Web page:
MANILA, Philippines – Ending an over three decade-old constitutional issue, the Sandiganbayan dismissed a petition questioning the creation of the Presidential Commission on Good Government (PCGG) because ensuing events since this was filed in 1986 has rendered it “moot and academic.”
It was the late businessman Roberto Benedicto, a former law school classmate of the deposed dictator Ferdinand Marcos, who filed the petition on July 1, 1986 before the Supreme Court.
Benedicto’s petition for certiorari and prohibition sought the nullification of the Executive Orders issued by then President Corazon Aquino for being unconstitutional. Aquino’s EO Nos 1, 2, 11, and 14 created the PCGG and mandated it to recover the “ill-gotten wealth accumulated by former President Ferdinand E. Marcos, his immediate family, relatives, subordinates, and close associates, whether in the Philippines or abroad.”
The anti-graft court’s Second Division said in its resolution last March 22 that Benedicto’s petition docketed as Civil Case No. 0072 “has become moot and academic. Wherefore, premises considered, this case is hereby dismissed.” The anti-graft court said any adjudication “would be of no practical value or use.”
Among the events noted by Sandiganbayan was a compromise agreement between Benedicto and PCGG. No less than the Supreme Court affirmed the compromise deal. This agreement became final with an entry of judgment on December 22, 1993.
What prompted Benedicto to file a petition in 1986 was when the PCGG created a board of administrators to take over management and operation of his media companies including Banahaw Broadcasting Corporation (BBC), Radio Philippine Network (RPN), and International Broadcasting Corporation (IBC).
Though Benedicto originally filed the petition for certiorari and prohibition before the Supreme Court on July 1, 1986, this was remanded to the Sandiganbayan for proper disposition on April 18, 1989.
However, the case never went to trial as Benedicto and the PCGG agreed to a compromise.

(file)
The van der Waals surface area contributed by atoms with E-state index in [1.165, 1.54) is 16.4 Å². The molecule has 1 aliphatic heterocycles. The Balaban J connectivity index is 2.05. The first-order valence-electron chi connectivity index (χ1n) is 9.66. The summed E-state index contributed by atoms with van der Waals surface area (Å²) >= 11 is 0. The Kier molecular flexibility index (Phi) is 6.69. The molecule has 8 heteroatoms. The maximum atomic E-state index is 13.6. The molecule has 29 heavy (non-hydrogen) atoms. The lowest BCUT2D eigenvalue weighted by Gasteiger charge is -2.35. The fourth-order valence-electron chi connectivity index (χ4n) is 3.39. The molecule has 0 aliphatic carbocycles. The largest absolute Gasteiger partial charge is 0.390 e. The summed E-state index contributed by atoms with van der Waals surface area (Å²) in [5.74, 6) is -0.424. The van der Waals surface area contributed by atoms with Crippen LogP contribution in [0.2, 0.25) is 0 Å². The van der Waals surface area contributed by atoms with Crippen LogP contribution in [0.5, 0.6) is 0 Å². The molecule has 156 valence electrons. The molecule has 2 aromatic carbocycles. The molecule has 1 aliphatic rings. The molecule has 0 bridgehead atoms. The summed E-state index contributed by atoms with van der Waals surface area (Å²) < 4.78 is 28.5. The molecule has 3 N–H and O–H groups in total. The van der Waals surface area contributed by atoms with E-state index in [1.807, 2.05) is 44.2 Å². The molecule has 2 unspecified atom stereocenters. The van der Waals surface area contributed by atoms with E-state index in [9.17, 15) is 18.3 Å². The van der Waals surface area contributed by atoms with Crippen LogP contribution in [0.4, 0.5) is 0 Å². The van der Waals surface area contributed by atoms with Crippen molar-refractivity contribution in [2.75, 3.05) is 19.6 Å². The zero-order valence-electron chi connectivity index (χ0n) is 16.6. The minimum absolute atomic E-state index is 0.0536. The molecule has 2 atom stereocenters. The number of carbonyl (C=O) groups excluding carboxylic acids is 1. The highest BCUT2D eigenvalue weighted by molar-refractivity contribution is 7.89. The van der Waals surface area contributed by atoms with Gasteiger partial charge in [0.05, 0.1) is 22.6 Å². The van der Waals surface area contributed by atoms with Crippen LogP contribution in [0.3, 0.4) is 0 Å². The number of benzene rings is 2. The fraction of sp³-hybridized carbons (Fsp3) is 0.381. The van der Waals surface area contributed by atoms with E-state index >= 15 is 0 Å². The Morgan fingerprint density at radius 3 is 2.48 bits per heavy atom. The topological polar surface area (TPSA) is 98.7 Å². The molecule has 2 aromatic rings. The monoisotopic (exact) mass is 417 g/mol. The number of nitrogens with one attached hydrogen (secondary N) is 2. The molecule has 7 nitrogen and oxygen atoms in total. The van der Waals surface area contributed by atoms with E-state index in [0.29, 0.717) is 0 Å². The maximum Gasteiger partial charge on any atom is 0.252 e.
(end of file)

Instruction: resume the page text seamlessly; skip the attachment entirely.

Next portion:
He agreed to turn over to the government several properties. In return, the state would lift its sequestration of his assets excluded from the list he proffered, and grant absolute immunity to him, members of his family, and officers and employees of his corporations. It was a sweeping immunity as this included “past, present, and future cases and investigations” of the government.
Here is a list released by the PCGG of some of the assets Benedicto turned over to the government in the compromise agreement:
- IBC including rights over its franchise, land, relay stations, and provincial and radio stations all worth P3.074 billion;
- 3 parcels of land in Bataan in the name of Piedras Petroleum Corporation with a combined value of P70.016 million;
- 6,000 square-meter lot from BBC–Iligan City (P17.83 million);
- 2 lots with a combined area of 5,161 sqm from BBC-Legazpi City (P22.19 million);
- 5,952 square meter lot from BBC-Naga City (P19.046 million);
- BBC-DWAN Radio (P1.362 million);
- 12,445 shares in Oceanic Wireless Network Inc. (OWNI) (P13.63 million); and 4.16 million shares in Radio RPN-9 (P33.29 million); and
- all his rights, interest and/or participations, if any, in RPN which operated TV-9, its seven provincial TV stations and seven provincial radio stations, as well as the BBC.